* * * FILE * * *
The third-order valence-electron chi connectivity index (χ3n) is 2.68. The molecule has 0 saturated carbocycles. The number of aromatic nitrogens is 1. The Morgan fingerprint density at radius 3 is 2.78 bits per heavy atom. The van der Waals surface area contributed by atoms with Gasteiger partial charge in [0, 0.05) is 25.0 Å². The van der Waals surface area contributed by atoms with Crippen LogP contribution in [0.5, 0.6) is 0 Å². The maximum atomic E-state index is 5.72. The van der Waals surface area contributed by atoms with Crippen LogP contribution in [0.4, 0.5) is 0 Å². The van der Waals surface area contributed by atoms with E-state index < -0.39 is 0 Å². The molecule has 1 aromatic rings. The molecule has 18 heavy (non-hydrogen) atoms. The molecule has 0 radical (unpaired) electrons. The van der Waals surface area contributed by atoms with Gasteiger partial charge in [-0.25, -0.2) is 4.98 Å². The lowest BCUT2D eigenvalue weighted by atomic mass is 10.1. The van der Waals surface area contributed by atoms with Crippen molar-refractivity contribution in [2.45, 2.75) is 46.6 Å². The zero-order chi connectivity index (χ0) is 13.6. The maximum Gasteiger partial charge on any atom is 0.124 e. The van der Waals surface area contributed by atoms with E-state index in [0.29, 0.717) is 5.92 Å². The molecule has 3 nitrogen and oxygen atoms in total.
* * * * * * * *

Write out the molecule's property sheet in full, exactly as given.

The third-order valence-electron chi connectivity index (χ3n) is 2.68. The molecule has 0 saturated carbocycles. The number of aromatic nitrogens is 1. The Morgan fingerprint density at radius 3 is 2.78 bits per heavy atom. The van der Waals surface area contributed by atoms with Gasteiger partial charge in [0, 0.05) is 25.0 Å². The van der Waals surface area contributed by atoms with Crippen LogP contribution in [0.5, 0.6) is 0 Å². The maximum atomic E-state index is 5.72. The van der Waals surface area contributed by atoms with Crippen LogP contribution in [0.4, 0.5) is 0 Å². The van der Waals surface area contributed by atoms with E-state index < -0.39 is 0 Å². The molecule has 1 aromatic rings. The molecule has 18 heavy (non-hydrogen) atoms. The molecule has 0 radical (unpaired) electrons. The van der Waals surface area contributed by atoms with Gasteiger partial charge in [-0.25, -0.2) is 4.98 Å². The lowest BCUT2D eigenvalue weighted by atomic mass is 10.1. The van der Waals surface area contributed by atoms with Crippen molar-refractivity contribution in [2.45, 2.75) is 46.6 Å². The zero-order chi connectivity index (χ0) is 13.6. The maximum Gasteiger partial charge on any atom is 0.124 e. The van der Waals surface area contributed by atoms with E-state index in [0.29, 0.717) is 5.92 Å². The molecule has 3 nitrogen and oxygen atoms in total.